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The introduction of genomic methods in ecological restoration is promising as a tool for achieving restoration goals. However, there are only a few case studies showing how genomics can be implemented to restore biodiversity. Here we use seeding as a case, focusing on the active restoration of the former military, arctic-alpine Hjerkinn area, the largest restoration project in Norway. A commonly advocated approach to seeding in restoration is to use seeds from local populations because they will be genetically similar to the original populations. However, there are no guidelines for how local seeds should be selected, and several aspects like intraspecific genetic diversity, inbreeding and adaptive genetic variation complicate the use of seed mixtures of local origin without using molecular methods to confirm the genetic suitability of seeds. We use ddRADseq-derived SNPs to investigate the genetic structure of the sedge Carex bigelowii in Norway, hypothesizing that previously delimited seed zones are not encompassing important genetic variation found between two ecologically distinct subspecies or within the subspecies. We discuss our results, considering conceptual discussions on restoring different levels of biodiversity, and in the context of ongoing discussions on selecting appropriate strategies and seed sources for restoration. The emerging field of landscape genomics, analyzing the genetic basis underlying local adaptation surely adds new tools to the restoration tool box.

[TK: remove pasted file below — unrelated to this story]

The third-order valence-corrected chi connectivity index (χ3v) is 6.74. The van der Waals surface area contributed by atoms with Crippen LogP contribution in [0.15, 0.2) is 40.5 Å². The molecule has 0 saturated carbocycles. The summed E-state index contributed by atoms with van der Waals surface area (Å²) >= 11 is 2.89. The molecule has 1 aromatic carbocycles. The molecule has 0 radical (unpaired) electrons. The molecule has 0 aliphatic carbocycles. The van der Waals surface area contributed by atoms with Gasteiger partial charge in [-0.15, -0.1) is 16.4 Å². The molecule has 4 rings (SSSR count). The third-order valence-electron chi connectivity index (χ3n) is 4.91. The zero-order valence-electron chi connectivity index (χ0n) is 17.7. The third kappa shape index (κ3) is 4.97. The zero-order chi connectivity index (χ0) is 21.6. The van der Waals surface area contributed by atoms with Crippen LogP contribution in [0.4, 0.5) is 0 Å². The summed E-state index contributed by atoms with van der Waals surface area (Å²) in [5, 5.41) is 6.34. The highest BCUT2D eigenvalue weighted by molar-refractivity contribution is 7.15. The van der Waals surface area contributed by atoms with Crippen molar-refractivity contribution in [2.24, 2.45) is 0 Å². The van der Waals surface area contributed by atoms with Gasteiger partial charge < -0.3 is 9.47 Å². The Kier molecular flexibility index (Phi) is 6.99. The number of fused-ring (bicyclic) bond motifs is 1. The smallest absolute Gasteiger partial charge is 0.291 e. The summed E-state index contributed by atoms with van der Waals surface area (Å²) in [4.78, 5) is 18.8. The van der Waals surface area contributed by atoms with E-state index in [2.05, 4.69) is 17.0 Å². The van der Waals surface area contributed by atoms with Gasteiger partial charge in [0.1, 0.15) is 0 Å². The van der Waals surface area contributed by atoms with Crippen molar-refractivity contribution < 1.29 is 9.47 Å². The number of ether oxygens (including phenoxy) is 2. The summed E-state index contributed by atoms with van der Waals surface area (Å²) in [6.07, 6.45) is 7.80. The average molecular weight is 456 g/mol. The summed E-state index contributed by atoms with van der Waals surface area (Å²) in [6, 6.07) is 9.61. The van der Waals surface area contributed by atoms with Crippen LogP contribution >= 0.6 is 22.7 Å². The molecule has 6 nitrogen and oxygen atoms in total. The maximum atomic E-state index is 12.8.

Audio/Video, Conference Presentation, SER2019
Society for Ecological Restoration